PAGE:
To be fair, there is much upbeat fun recorded too. Eden Espinosa’s I’m a Star is a witty look at today’s oft-seen desperation for fame, with Espinosa giving just the right amount of punch to Alan’s pithy perceptions. 

The album makes for either an ideal gift or a personal treat and with Alan having re-arranged and orchestrated many of his numbers anew and with all pre-existing recordings being re-engineered for the occasion, this collection is much more than a cynical bundling of work to stack the aisles and the download servers ahead of the festive season. Go buy Scott Alan's Greatest Hits. The album may make you laugh and cry. It will certainly make you smile and think.

Available from Amazon and iTunes

Thursday, 13 November 2014

On The Town - Review

Lyric Theatre, Broadway


Music by Leonard Bernstein
Book and lyrics by Betty Comden and Adolph Green
Based on an idea by Jerome Robbins
Directed by John Rando

l-r Jay Armstrong Johnson, Tony Yazbeck and Clyde Alves

On The Town is a classic Broadway show and under John Rando's direction and Joshua Bergasse's inspired choreography, this whimsical tale of three sailors on 24 hours’ New York shore leave makes for flawless musical theatre.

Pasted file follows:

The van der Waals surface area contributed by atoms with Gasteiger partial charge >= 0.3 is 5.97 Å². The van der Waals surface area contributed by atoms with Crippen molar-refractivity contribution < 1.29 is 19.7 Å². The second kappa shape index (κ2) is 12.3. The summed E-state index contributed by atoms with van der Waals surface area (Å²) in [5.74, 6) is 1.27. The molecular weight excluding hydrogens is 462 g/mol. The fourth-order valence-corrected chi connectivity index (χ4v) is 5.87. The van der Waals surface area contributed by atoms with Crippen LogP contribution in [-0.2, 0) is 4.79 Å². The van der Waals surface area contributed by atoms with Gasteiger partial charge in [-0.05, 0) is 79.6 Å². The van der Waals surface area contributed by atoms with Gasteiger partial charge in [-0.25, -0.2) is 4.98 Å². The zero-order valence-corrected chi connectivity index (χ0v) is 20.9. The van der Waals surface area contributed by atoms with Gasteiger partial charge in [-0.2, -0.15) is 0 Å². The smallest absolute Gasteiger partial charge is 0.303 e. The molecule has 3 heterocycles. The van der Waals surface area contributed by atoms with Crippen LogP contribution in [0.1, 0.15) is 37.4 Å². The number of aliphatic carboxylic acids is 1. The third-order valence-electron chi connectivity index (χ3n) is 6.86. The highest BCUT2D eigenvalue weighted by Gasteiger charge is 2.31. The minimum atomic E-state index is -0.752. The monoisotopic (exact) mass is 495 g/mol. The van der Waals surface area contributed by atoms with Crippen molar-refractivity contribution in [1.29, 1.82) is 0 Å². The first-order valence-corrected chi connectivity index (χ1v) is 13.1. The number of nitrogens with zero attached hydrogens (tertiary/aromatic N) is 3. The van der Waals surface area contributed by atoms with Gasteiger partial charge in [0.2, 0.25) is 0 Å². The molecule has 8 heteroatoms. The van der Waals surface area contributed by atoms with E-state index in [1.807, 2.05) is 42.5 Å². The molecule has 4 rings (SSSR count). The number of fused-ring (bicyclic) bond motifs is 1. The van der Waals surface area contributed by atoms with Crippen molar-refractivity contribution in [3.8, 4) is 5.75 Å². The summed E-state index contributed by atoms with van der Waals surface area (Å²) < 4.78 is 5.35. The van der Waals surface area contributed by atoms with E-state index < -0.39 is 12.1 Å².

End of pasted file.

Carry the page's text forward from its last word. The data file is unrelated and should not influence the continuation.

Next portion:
Where to start? Under James Moore's baton, Leonard Bernstein's sumptuously symphonic score is perfectly performed by a 30+ band, deliciously heavy on strings and brass, making for the largest orchestra to be found on Broadway. The show's staging is ingeniously simple, with Beowulf Boritt's projections creating a careering cab as convincingly as Coney Island.

But it is the brilliant performances on stage that define this production as one of the greats. Tony Yazbeck, Jay Armstrong Johnson and Clyde Alves are the love-seeking seamen, with Yazbeck's Gabey demonstrating how beautifully this actor has settled into the role, have played it since early workshop runs. His Lonely Town is a spine-tingling take on the timeless number.